Last Friday, a group of California franchise owners filed a lawsuit against 7-Eleven. According to an article in the LA Times, the franchise owners claim the convenience store company is responsible for “racial discrimination, invasion of privacy, illegal surveillance, and mistreatment,” all of which violate federal and state employment laws.
The LA Times notes that this isn’t the first time franchise owners have sued 7-Eleven. In the last two years, more than 12 franchise owners have filed lawsuits against 7-Eleven after the company took over their stores. However, this is the first lawsuit accusing 7-Eleven of racial discrimination. South Asian franchise owners claim their stores were taken away from them because of their “cultural and work habits.”
Corporate 7-Eleven claims this is a “frivolous lawsuit” and that it took over the stores because the owners were stealing. Frivolous or not, this lawsuit is going to cost 7-Eleven money. Here’s why.
Employment Lawsuits Can Cost Small Businesses Big Money
Employment lawsuits are among the most expensive lawsuits a business can face. They allege that an employer has violated employee civil rights that are protected under federal and state employment laws. These laws enforce the rights of “protected classes” and make it illegal for employers to discriminate based on…
- Genetic information.
- National origin.
- Pregnancy status.
- Race or skin color.
Attorney Jon Hyman estimates that defending one of these cases can cost a business between $75,000 and $250,000. An attorney must work to build your case, and it can be a long, difficult process. Even if the lawsuit is frivolous, an employer is forced to hire an attorney just to prove the fraudulent claim isn’t worth a trial.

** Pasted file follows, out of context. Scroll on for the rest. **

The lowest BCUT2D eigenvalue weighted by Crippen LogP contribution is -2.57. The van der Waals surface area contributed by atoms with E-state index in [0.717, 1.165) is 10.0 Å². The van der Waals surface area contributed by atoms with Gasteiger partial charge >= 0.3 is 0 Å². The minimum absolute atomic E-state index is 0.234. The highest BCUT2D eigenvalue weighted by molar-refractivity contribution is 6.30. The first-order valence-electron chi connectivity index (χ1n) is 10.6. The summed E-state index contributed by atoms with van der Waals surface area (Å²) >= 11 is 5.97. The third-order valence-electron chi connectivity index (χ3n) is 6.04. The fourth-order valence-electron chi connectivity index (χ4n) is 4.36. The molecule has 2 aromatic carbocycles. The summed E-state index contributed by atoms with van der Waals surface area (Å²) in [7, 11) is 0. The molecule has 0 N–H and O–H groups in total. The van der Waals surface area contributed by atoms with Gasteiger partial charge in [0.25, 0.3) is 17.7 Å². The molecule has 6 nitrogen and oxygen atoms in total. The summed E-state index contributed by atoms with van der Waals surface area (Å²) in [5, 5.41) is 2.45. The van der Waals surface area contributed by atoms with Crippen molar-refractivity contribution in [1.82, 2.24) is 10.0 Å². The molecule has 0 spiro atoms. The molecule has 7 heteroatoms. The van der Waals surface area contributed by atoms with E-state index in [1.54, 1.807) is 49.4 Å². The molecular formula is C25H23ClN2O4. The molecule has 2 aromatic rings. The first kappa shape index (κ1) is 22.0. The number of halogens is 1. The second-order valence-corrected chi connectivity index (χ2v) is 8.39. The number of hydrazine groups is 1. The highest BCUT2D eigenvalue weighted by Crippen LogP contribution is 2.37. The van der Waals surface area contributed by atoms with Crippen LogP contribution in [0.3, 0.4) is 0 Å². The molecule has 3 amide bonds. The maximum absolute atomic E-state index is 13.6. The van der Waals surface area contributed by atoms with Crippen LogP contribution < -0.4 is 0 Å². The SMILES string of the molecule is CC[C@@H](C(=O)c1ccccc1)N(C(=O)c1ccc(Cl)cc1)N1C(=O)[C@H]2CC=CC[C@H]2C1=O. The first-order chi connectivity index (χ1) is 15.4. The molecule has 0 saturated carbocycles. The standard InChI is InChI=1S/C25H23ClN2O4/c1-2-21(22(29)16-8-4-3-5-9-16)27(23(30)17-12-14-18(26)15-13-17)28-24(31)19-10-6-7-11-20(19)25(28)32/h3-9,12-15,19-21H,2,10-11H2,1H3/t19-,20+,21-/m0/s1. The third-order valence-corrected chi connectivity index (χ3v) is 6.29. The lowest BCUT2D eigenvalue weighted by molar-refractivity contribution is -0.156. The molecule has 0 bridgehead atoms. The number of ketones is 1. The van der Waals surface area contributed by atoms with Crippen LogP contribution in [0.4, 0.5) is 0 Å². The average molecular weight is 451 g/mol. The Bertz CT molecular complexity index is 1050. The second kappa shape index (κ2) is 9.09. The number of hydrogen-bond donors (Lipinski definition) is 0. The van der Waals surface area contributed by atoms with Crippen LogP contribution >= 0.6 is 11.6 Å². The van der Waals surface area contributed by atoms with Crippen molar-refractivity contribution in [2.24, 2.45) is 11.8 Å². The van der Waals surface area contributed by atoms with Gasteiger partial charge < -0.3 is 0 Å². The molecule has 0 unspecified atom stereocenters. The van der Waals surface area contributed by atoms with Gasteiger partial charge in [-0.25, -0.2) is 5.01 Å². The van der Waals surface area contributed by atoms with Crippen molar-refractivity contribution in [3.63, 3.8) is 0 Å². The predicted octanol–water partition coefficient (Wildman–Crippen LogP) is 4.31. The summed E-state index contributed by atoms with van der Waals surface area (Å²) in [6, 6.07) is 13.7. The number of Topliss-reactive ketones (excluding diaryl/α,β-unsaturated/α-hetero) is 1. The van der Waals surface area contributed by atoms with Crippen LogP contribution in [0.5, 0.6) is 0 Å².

It’s also important to remember that the above numbers don’t include the cost of a verdict. The franchise owners in the 7-Eleven case aren’t even seeking monetary damages, but most of the time, the plaintiff (i.e., the person suing your business) will ask for monetary compensation.
Most small businesses don’t have the extra cash on hand to protect themselves against these claims. So what can you do?
How to Protect Your Small Business from a Pricey Employment Lawsuit
The first thing small-business owners should do is read and understand employment laws. That way, you can enforce protocol that reduces the risk of violations. (For some tips, check out our other posts on employment discrimination and harassment risks.)
But you can’t always prevent a lawsuit from happening. That’s why you can purchase Employment Practices Liability Insurance, a policy that helps you pay for legal defense costs, court fees, judgments, and settlements when you’re sued for discrimination and other employment issues.